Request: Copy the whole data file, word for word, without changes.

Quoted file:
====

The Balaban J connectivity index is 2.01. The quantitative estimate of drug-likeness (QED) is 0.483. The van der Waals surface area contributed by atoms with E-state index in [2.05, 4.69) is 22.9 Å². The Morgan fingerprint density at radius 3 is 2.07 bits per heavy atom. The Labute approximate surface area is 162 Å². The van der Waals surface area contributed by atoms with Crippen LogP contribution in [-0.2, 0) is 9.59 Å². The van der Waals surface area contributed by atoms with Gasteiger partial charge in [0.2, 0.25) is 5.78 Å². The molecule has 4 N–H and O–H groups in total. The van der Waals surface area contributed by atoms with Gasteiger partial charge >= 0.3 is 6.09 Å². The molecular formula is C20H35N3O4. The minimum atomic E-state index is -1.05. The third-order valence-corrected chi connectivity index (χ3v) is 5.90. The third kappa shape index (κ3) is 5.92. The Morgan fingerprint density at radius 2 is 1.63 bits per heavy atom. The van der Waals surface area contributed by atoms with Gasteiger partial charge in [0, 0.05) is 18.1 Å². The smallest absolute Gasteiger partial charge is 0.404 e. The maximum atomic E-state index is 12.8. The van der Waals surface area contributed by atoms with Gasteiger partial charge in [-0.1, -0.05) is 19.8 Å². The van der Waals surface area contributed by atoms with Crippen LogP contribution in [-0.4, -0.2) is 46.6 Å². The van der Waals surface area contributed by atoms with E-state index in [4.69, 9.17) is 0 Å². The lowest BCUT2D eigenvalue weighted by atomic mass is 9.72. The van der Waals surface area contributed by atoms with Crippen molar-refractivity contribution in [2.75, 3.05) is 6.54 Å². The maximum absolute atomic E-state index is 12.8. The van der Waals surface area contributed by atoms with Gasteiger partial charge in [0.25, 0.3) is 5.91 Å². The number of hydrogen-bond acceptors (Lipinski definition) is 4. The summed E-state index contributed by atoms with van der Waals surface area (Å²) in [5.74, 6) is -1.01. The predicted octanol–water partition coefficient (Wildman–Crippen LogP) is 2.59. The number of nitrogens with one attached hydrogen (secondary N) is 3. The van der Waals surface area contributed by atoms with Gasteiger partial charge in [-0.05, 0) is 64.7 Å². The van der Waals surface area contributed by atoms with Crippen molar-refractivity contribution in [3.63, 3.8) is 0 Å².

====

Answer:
The Balaban J connectivity index is 2.01. The quantitative estimate of drug-likeness (QED) is 0.483. The van der Waals surface area contributed by atoms with E-state index in [2.05, 4.69) is 22.9 Å². The Morgan fingerprint density at radius 3 is 2.07 bits per heavy atom. The Labute approximate surface area is 162 Å². The van der Waals surface area contributed by atoms with Crippen LogP contribution in [-0.2, 0) is 9.59 Å². The van der Waals surface area contributed by atoms with Gasteiger partial charge in [0.2, 0.25) is 5.78 Å². The molecule has 4 N–H and O–H groups in total. The van der Waals surface area contributed by atoms with Gasteiger partial charge >= 0.3 is 6.09 Å². The molecular formula is C20H35N3O4. The minimum atomic E-state index is -1.05. The third-order valence-corrected chi connectivity index (χ3v) is 5.90. The third kappa shape index (κ3) is 5.92. The Morgan fingerprint density at radius 2 is 1.63 bits per heavy atom. The van der Waals surface area contributed by atoms with Gasteiger partial charge in [0, 0.05) is 18.1 Å². The smallest absolute Gasteiger partial charge is 0.404 e. The maximum atomic E-state index is 12.8. The van der Waals surface area contributed by atoms with Gasteiger partial charge in [-0.1, -0.05) is 19.8 Å². The van der Waals surface area contributed by atoms with Crippen LogP contribution in [-0.4, -0.2) is 46.6 Å². The van der Waals surface area contributed by atoms with E-state index in [4.69, 9.17) is 0 Å². The lowest BCUT2D eigenvalue weighted by atomic mass is 9.72. The van der Waals surface area contributed by atoms with Crippen molar-refractivity contribution in [2.75, 3.05) is 6.54 Å². The maximum absolute atomic E-state index is 12.8. The van der Waals surface area contributed by atoms with Gasteiger partial charge in [0.25, 0.3) is 5.91 Å². The number of hydrogen-bond acceptors (Lipinski definition) is 4. The summed E-state index contributed by atoms with van der Waals surface area (Å²) in [5.74, 6) is -1.01. The predicted octanol–water partition coefficient (Wildman–Crippen LogP) is 2.59. The number of nitrogens with one attached hydrogen (secondary N) is 3. The van der Waals surface area contributed by atoms with Gasteiger partial charge in [-0.05, 0) is 64.7 Å². The van der Waals surface area contributed by atoms with Crippen molar-refractivity contribution in [3.63, 3.8) is 0 Å².